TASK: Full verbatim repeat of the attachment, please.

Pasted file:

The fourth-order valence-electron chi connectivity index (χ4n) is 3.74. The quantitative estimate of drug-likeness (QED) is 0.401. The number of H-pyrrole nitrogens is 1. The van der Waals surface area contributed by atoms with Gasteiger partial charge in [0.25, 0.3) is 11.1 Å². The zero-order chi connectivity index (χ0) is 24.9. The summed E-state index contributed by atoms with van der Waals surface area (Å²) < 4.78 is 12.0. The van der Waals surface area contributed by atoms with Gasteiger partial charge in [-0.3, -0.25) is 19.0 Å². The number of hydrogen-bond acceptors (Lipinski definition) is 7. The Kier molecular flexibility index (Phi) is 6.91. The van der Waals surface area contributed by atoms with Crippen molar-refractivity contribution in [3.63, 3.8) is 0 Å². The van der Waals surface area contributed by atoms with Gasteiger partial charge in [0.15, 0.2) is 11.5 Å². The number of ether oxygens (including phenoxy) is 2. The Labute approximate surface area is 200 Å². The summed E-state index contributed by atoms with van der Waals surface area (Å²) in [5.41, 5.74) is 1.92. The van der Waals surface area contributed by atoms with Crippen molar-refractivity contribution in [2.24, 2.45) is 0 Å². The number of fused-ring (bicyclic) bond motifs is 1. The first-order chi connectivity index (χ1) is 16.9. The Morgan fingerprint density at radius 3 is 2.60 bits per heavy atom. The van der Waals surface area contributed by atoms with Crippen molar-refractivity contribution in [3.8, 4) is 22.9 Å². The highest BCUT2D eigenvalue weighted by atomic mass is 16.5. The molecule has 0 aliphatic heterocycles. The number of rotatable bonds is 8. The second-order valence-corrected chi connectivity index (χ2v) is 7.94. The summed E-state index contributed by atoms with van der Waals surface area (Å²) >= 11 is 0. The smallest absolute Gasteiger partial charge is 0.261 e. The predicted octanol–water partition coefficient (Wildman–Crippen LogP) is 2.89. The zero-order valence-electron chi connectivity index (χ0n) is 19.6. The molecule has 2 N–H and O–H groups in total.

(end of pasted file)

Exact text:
The fourth-order valence-electron chi connectivity index (χ4n) is 3.74. The quantitative estimate of drug-likeness (QED) is 0.401. The number of H-pyrrole nitrogens is 1. The van der Waals surface area contributed by atoms with Gasteiger partial charge in [0.25, 0.3) is 11.1 Å². The zero-order chi connectivity index (χ0) is 24.9. The summed E-state index contributed by atoms with van der Waals surface area (Å²) < 4.78 is 12.0. The van der Waals surface area contributed by atoms with Gasteiger partial charge in [-0.3, -0.25) is 19.0 Å². The number of hydrogen-bond acceptors (Lipinski definition) is 7. The Kier molecular flexibility index (Phi) is 6.91. The van der Waals surface area contributed by atoms with Crippen molar-refractivity contribution in [3.63, 3.8) is 0 Å². The van der Waals surface area contributed by atoms with Gasteiger partial charge in [0.15, 0.2) is 11.5 Å². The number of ether oxygens (including phenoxy) is 2. The Labute approximate surface area is 200 Å². The summed E-state index contributed by atoms with van der Waals surface area (Å²) in [5.41, 5.74) is 1.92. The van der Waals surface area contributed by atoms with Crippen molar-refractivity contribution in [2.24, 2.45) is 0 Å². The number of fused-ring (bicyclic) bond motifs is 1. The first-order chi connectivity index (χ1) is 16.9. The Morgan fingerprint density at radius 3 is 2.60 bits per heavy atom. The van der Waals surface area contributed by atoms with Crippen molar-refractivity contribution in [3.8, 4) is 22.9 Å². The highest BCUT2D eigenvalue weighted by atomic mass is 16.5. The molecule has 0 aliphatic heterocycles. The number of rotatable bonds is 8. The second-order valence-corrected chi connectivity index (χ2v) is 7.94. The summed E-state index contributed by atoms with van der Waals surface area (Å²) >= 11 is 0. The smallest absolute Gasteiger partial charge is 0.261 e. The predicted octanol–water partition coefficient (Wildman–Crippen LogP) is 2.89. The zero-order valence-electron chi connectivity index (χ0n) is 19.6. The molecule has 2 N–H and O–H groups in total.